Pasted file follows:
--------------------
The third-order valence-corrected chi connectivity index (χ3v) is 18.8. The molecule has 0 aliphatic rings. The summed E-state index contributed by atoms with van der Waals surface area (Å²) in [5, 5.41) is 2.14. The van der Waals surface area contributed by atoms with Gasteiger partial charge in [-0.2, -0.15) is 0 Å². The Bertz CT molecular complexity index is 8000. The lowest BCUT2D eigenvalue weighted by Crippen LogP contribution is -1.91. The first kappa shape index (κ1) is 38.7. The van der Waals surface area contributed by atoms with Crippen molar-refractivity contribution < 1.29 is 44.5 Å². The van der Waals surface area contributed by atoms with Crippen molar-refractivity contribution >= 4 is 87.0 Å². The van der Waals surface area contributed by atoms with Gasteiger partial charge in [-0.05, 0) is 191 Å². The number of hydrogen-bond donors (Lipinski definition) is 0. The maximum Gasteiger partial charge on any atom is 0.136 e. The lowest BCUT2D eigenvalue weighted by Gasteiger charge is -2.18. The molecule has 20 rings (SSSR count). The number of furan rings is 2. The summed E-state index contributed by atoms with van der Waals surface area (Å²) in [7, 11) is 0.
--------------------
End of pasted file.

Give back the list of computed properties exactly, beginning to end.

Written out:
The third-order valence-corrected chi connectivity index (χ3v) is 18.8. The molecule has 0 aliphatic rings. The summed E-state index contributed by atoms with van der Waals surface area (Å²) in [5, 5.41) is 2.14. The van der Waals surface area contributed by atoms with Gasteiger partial charge in [-0.2, -0.15) is 0 Å². The Bertz CT molecular complexity index is 8000. The lowest BCUT2D eigenvalue weighted by Crippen LogP contribution is -1.91. The first kappa shape index (κ1) is 38.7. The van der Waals surface area contributed by atoms with Crippen molar-refractivity contribution < 1.29 is 44.5 Å². The van der Waals surface area contributed by atoms with Crippen molar-refractivity contribution >= 4 is 87.0 Å². The van der Waals surface area contributed by atoms with Gasteiger partial charge in [-0.05, 0) is 191 Å². The number of hydrogen-bond donors (Lipinski definition) is 0. The maximum Gasteiger partial charge on any atom is 0.136 e. The lowest BCUT2D eigenvalue weighted by Gasteiger charge is -2.18. The molecule has 20 rings (SSSR count). The number of furan rings is 2. The summed E-state index contributed by atoms with van der Waals surface area (Å²) in [7, 11) is 0.